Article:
Coronavirus live blog, May 8: Harris: ‘solid progress’ on indicators of success

By , Daily Memphian Updated: May 08, 2020 7:09 PM CT | Published: May 08, 2020 8:19 AM CT

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You can protect yourself and help prevent the spread of coronavirus by:

  • Wash your hands regularly for 20 seconds, with soap and water or alcohol-based hand rub
  • Cover your nose and mouth with a disposable tissue or flexed elbow when you cough or sneeze
  • Avoid close contact (within 6 feet) with people
  • Stay home and self-isolate from others in the household if you feel unwell
  • Avoid touching your eyes, nose, or mouth if your hands are not clean

To view the city’s stay-at-home order, click here.

Here’s the latest from Memphis and Shelby County, below, when it comes to dealing with the novel coronavirus. To view our full coverage, check out The Daily Memphian’s coronavirus landing page.

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May 08, 2020

Tennessee adds 345 cases, 4 deaths

3:44 PM CT, May 8

Tennessee has 345 more confirmed coronavirus cases and four more deaths resulting from the disease, according to the Tennessee Department of Health.

That brings the total to 14,441 confirmed cases and 241 deaths.

Statewide, 243,578 tests have been administered; that’s an increase of 7,250 since yesterday’s update.

More than 7,000 -- 7,011 -- people are considered officially recovered; 1,299 have ever been hospitalized.


Free drive-thru testing to be held at U of M

3:17 PM CT, May 8

Free drive-thru coronavirus testing will be conducted from 10 a.m. until 2 p.m. Tuesday, May 12 through Thursday, May 14 at the University of Memphis.

The testing will held on the Central Avenue parking lot, next to the Holiday Inn. The test consists of a self-administered nasal swab.

Health care workers, and symptomatic and asymptomatic people are eligible for testing, based on a virtual screening. Click here to be screened and then schedule a test.

Test results are expected to be returned in about 48 hours; Kroger Health expects to administer 250 tests per day.

Kroger Health is partnering with U of M and Cherokee Health Systems for the testing. 


Governor’s COVID-19 Unified Command leader to leave post

2:11 PM CT, May 8

Stuart McWhorter, the leader of Gov. Bill Lee’s COVID-19 Unified Command team, is set to leave the post for the private section at the end of May, the governor announced Friday.

McWhorter, who formerly served as commissioner of the Finance & Administration Department, is set to take a role in senior advisory at Clemson University, according to the governor.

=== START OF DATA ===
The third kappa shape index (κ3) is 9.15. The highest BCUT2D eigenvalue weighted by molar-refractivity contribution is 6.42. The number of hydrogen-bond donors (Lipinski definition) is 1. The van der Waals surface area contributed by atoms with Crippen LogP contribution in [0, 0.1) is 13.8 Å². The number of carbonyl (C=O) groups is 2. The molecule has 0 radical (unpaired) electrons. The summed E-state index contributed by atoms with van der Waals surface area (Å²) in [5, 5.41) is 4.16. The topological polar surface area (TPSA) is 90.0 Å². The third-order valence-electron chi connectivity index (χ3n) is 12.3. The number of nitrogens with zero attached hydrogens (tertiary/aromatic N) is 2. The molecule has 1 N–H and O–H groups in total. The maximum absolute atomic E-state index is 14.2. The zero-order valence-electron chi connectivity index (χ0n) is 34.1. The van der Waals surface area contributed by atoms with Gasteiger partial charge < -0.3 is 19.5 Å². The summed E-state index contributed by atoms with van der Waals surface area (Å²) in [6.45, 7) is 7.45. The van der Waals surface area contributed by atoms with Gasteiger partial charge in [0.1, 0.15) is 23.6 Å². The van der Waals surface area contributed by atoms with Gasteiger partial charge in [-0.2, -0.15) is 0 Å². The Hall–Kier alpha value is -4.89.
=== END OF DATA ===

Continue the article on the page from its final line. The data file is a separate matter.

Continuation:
“Stuart has been a tremendous asset to my administration, first as the commissioner of Finance and Administration, then in his role as director for our COVID-19 response through Unified Command,” Lee said in a statement. “His ability to apply private-sector expertise to public-sector challenges has served our state well and I wish him the best in his new chapter with his alma mater’s entrepreneurship and innovation planning.”

The Unified Command Group, composed of the Tennessee Department of Health, the Tennessee Department of Military and the Tennessee Emergency Management Agency, has established working procedures for testing, procurement, hospital capacity contingency planning, data analysis and other core functions in the fight against COVID-19. The Unified Command Group continues to coordinate with the Economic Recovery Group through planning and executing on the safe re-boot of Tennessee’s economy.

“The strong work of Unified Command will continue as we address the ongoing COVID-19 public health crisis,” Lee said. “This group has optimized our state’s response and we will keep this model in place for as long as needed.”


Mississippi adds 404 cases, 13 deaths

2:13 PM CT, May 8

Mississippi has 404 more confirmed coronavirus cases and 13 more deaths associated with the disease, reports the Mississippi State Department of Health.

The 13 deaths include three from prior weeks identified through death certificate investigation.

In total there are 9,090 confirmed cases and 409 deaths.

DeSoto County has 325 confirmed cases, resulting in five deaths.

Marshall County has 52 confirmed cases, resulting in two deaths.

As of May 3, the latest data released, 4,421 people are considered presumed recovered.


Harris: ‘solid progress’ on indicators of success

12:23 PM CT, May 8